Apple’s Crack-Down On Fortnite’s Microtransactions Might Make Sense For Parents

The most popular game in the world just got slapped-down by "the man." But is it all bad?

This week, the popular online game Fornite made the news because both Apple and Google pulled the game from their respective app stores. The reason? Fortnite game developer Epic apparently violated the terms of their contract with Apple and Google because of the way they were making money within the game. This controversy is connected to the concept of “microtransactions”; in-game purchase that often grants the player new abilities or powers. Epic was supposed to be giving Apple 30 percent of all profits, but the in-game workaround meant that wasn’t happening and Epic was getting all the money.

Next to a software giant like Apple, a game developer like Epic is a David fighting a Goliath. Or, rather, that’s the narrative that’s easy to latch onto. Epic has already issued statements likening Apple to an Orwellian Big Brother and using Apple’s old 1984 commercial as a kind of dig against the company. To be sure, Apple’s (and Google’s) motivation here is about money. But, if we take several steps back, that’s true of Epic, too. Game developers like Epic make their money through microtransactions and the people who often suffer are unsuspecting families.

Any parents with tweens or teenagers are probably painfully aware of just how expensive microtransactions in popular online games can get. A BBC story from 2019 noted that one family lost $£3160.58 ($4,137.52) from their son pressing a button which authorized a microtransaction. Back in 2018, some countries (like Belgium) banned game developers from selling “loot boxes” within games specifically because parents were incurring hidden costs, basically, because kids were tricked or pressured into purchasing virtual objects within a given game. One gaming journalist told Fatherly that it can be argued that Fortnite “incentives” kids toward microtransactions because buying a new “skin” for their character is connected with status. In fact, online bullying is often connected to kids not having a non-generic “skin.” This is just one microcosm of how microtransactions can put stress on kids and families. To date, there has been no clear action taken on the part of Epic to reduce this kind of bullying as it relates to microtransactions. In 2019, Josh Hawley of Missouri put forth a bill that would eliminate or curtail loot boxes or other microtransactions within games. To date, the bill has not passed into law, and, obviously, the practice of microtransactions remains prevalent.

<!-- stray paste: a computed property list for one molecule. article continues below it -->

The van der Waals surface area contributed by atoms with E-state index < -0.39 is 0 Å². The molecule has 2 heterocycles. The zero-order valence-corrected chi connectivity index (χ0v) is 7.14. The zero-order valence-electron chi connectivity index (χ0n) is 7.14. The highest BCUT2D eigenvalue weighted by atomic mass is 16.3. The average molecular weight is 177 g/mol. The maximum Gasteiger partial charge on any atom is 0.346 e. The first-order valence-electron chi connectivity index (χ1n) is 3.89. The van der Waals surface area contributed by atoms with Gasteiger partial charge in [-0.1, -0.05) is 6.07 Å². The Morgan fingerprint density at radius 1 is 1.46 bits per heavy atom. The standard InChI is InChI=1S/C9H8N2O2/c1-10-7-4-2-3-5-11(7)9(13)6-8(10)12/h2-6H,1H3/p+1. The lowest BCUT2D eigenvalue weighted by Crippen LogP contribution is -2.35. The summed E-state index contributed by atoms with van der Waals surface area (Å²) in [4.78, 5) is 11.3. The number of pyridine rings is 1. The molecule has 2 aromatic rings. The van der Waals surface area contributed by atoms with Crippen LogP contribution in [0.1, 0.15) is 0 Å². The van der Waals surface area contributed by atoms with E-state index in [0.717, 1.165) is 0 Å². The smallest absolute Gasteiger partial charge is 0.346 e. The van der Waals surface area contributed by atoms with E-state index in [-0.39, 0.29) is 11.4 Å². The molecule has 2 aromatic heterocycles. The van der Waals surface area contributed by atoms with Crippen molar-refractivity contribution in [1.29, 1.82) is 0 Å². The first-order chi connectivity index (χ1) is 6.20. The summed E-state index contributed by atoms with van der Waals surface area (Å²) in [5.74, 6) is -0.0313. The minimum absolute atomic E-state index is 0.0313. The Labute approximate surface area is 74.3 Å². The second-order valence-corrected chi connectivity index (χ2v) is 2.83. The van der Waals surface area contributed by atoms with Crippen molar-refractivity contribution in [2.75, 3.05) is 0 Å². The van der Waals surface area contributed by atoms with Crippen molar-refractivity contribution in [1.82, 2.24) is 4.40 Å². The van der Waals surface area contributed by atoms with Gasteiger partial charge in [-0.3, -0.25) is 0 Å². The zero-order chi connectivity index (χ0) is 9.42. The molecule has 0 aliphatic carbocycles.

The basic defense of microtransactions is that, in essence, they cover the cost of doing business for these game developers. But, if you’re a parent on a budget (even if you’re a gamer) you’re probably not crazy about microtransactions. This makes the battle between Epic and Apple less like David and Goliath, and more like Frankenstein versus Wolfman. They’re both money-hungry monsters, and they both have figured out how to automate payments that our kids don’t understand.

Apple and Google are not necessarily the good guys in this fight. That said, right now, keeping microtransactions in Fortnite away from kids is the unintended result. For parents who don’t want to wrack up unreasonable credit card bills because of Fornite, Apple and Google are actually doing the “right” thing. Even if it is for the wrong reasons.